‘So soon?’
‘Her physical injuries are healing, but she’s still in shock.’
When they entered the house, the first thing that struck her was the quiet. She followed him into the wide hallway past the marble statue of Pan on its plinth. Dominique had inherited it along with the house from their maternal grandmother, Cècile. All the women in the family had been given French names, right back to their French, great-great-grandmother. It was a tradition that Alice and Dominique were expected to carry on. But such an edict from strong-minded Cecile had seemed to Alice like testing fate, and here they were over thirty and both childless.
She followed Paul up the stairs. ‘Has Dom remembered anything more?’
‘No. Shock induced amnesia they’re calling it.’
Leading her into a bedroom on the first floor, he threw her suitcase onto the bed, as if it was empty, instead of crammed with clothes. She wasn’t sure what was in it now, she had packed in such a panic. She wasn’t particularly good at packing, even with time to plan she always threw in too much, just in case.
This had been her room, since Cècile had taken them in when their parents died. She and Dom were thirteen. There was nothing of her that remained here. You can’t come home, she thought, and pick up the pieces of a discarded life. She looked around the bedroom at Dom’s careful decorating. A lovely old dresser, an expensive Oriental rug, a chair upholstered in blue and white striped chintz placed in the alcove. A dainty table beside it held coffee-table books and magazines, forming an inviting nook. The brocade drapes at the window had been recently pulled back, and stirred-up dust motes rode the rays of the late afternoon sun. Dom used to be an assiduous housekeeper.
Paul gave the room a satisfied glance. ‘I think you’ll be comfortable here.’
Alice leaned back against the wide window ledge. Below her, the cliff fell away to the sea – azure blue near the coast deepening to indigo further out. A huge container ship squatted on the horizon. ‘Did you remember that this was my room when Cècile was alive?’
He glanced away towards the door. ‘I’d forgotten to be frank. I’ll leave you to unpack and rest. You’ve had a long journey. Come down for a drink later and we’ll order takeaway.’
If he’d been aware of how desperately she’d loved him once, he’d certainly forgotten it now. Paul had been a handsome young law student, who had made her laugh. She knew he had his own law practice now, in Newport, acquired after he married her twin. Was it a good marriage? As the door closed behind him, memories she had blotted out that had no business intruding now, made her sink onto the bed, her limbs leaden. Her journey seemed to stretch back over years, far longer than the twelve hours it had taken to get here.
She kicked off her shoes and propped a musty-smelling pillow under her head. Ten years! She’d been twenty-two when her undeclared and unrequited love for Paul Schofield had thrown her life completely out of kilter and set her on quite a different road than the one she’d planned.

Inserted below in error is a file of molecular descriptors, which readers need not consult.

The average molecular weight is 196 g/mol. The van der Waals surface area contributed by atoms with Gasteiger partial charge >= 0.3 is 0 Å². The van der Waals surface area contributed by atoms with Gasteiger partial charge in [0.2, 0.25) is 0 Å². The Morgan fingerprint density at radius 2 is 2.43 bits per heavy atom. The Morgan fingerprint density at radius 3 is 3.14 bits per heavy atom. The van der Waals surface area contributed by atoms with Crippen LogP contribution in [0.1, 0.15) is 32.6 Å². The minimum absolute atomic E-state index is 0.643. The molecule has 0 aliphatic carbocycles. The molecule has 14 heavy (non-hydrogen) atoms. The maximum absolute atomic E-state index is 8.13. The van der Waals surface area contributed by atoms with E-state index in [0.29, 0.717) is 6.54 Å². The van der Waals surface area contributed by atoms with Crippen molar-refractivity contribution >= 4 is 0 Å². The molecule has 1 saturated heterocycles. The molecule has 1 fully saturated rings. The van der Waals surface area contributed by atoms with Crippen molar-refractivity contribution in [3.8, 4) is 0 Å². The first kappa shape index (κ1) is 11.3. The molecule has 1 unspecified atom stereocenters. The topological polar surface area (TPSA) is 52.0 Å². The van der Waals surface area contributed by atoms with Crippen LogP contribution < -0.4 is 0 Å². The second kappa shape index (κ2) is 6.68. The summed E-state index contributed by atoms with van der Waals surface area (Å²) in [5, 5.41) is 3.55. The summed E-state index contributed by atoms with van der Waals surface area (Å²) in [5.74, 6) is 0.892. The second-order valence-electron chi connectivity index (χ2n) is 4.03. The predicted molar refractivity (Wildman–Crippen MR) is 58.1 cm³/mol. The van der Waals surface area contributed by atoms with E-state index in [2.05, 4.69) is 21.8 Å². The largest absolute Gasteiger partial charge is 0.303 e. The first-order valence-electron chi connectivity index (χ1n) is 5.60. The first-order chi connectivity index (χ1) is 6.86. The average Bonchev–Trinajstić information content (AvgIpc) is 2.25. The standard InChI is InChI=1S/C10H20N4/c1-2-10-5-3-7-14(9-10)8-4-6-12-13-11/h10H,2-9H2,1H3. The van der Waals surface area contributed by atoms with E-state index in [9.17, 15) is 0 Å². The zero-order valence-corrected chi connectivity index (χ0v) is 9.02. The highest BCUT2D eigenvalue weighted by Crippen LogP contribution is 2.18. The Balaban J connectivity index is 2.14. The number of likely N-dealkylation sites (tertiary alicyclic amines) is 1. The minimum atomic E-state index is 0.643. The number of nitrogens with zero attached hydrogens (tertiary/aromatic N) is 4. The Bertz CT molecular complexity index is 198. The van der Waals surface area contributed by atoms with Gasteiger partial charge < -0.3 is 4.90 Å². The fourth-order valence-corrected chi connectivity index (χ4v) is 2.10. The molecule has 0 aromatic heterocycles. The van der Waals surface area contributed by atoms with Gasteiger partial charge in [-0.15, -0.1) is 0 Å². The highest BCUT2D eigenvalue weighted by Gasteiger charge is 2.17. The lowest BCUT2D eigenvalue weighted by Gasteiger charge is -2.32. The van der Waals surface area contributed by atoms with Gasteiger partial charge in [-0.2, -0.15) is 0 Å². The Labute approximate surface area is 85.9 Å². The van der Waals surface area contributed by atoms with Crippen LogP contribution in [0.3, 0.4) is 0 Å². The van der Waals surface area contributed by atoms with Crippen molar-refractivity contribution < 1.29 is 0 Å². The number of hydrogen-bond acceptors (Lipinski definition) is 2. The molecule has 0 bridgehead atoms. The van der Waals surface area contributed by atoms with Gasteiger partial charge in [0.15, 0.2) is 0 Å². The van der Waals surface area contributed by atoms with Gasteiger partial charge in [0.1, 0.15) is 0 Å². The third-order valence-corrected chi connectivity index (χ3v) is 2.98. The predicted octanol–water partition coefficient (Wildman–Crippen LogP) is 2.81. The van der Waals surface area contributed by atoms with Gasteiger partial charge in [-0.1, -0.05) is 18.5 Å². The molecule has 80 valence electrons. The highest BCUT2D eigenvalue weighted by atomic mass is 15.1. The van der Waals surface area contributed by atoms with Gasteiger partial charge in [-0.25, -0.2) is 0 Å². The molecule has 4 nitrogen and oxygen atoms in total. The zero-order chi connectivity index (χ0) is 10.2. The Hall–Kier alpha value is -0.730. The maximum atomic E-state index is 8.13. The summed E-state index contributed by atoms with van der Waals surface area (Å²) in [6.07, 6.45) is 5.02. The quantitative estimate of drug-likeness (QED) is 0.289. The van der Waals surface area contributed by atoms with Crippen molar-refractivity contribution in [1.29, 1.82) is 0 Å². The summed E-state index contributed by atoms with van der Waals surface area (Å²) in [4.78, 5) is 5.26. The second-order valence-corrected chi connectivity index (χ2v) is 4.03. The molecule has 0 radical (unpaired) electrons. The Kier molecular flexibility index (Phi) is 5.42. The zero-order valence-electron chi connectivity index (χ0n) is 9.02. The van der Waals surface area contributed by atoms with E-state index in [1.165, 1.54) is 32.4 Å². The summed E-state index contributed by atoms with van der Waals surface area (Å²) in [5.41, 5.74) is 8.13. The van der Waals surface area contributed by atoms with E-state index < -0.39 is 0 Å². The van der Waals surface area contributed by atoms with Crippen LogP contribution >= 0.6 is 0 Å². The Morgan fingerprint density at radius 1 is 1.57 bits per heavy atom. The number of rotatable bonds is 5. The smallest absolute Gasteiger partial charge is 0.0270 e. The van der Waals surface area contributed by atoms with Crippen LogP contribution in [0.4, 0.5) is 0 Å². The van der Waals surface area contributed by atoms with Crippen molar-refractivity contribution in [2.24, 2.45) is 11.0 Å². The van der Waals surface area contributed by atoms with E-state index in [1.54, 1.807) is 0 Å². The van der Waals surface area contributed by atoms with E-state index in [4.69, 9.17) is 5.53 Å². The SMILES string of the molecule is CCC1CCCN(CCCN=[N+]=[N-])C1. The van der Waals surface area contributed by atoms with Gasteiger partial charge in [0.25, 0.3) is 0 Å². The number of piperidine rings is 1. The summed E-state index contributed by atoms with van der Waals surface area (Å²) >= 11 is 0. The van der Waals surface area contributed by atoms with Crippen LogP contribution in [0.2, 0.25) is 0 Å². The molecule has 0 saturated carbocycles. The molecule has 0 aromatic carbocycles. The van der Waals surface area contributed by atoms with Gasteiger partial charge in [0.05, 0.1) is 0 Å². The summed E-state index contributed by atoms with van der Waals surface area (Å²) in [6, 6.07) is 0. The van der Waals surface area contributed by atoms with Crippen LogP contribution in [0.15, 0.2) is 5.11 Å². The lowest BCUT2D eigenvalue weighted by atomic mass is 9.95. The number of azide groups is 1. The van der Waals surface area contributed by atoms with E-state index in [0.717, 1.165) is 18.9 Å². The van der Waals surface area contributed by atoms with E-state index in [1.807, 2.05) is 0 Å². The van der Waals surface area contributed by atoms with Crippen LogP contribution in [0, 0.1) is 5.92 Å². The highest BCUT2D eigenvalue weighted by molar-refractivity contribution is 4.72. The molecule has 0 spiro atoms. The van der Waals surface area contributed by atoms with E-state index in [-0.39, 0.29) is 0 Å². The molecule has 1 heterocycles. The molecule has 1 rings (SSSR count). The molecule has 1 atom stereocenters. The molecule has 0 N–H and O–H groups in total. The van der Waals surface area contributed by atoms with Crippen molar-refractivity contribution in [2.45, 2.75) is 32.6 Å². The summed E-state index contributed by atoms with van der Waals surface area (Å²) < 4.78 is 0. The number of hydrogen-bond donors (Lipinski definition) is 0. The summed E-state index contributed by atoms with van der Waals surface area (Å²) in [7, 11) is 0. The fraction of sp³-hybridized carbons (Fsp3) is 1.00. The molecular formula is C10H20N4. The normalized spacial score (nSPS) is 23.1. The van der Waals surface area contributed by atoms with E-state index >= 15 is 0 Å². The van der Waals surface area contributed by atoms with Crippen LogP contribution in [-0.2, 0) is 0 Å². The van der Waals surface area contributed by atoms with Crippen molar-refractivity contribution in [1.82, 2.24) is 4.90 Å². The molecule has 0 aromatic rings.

She was jolted out of a dream and sat up too quickly, her head spinning. The room had grown dark. An overhead light flashed on, blinding her for a moment, and then her eyes focused. Paul stood just inside the doorway. ‘It’s eight o’clock – I wasn’t sure whether or not to wake you.’
‘I’m glad you did.’ She’d been dreaming that she was falling – that awful sickening drop, never reaching the bottom.
‘I’ve taken the liberty of ordering some Chinese. Hope that’s okay. It’ll be here soon.’
She pushed her legs over the side of the bed and jumped up. ‘Oh, you must be starving. I’m sorry. I’ll be down in a moment.’
She combed her mussed hair and reapplied some lipstick, then made her way down stairs. The lofty rooms echoed emptily as she crossed the polished floors. She found Paul in the formal lounge. He’d left the chandelier unlit, preferring the small lamps dotted about the room. A fire blazed in the fireplace. It wasn’t a cold night, but the warmth was soothing. On the coffee table in front of the fireplace were two plates laid out with napkins. A bottle of soy sauce sat incongruously beside the Wedgwood china.
Paul stood as she came into the room. ‘You still look so much like Dom,’ he said, sadly, she thought. ‘Same white-blonde hair. Dom wears it short now. Seems a shame to me.’
‘Same damn freckles.’
‘You should stay out of the sun. Wine?’ He held up two bottles.
She nodded. ‘Red thanks. I try, but in Hong Kong?’
‘Just a sprinkling,’ he said. ‘They suit you. Dom doesn’t go out in the sun much.’
‘She used to love the beach.’ Aware that he was studying her, her hand went to her neck, threading her silver chain through her fingers.
Paul pulled the cork and poured. ‘Not anymore.’
She took a sip from the glass he handed her and settled back on the cream damask settee. It was good wine. ‘Can you tell me more about what happened?’
He poured himself a glass of chardonnay, a cool, golden swirl in the crystal wineglass. ‘Not much more than I told you on the phone, I’m afraid. I hated Dom coming home so late from work. But there’s no telling her is there?’
Alice shook her head. Dom hadn’t changed.
'She was afraid she wouldn’t be ready for the exhibition. It was past midnight when she drove along the highway, just before Avalon where the road curves in an arc above the beach. You know the spot.’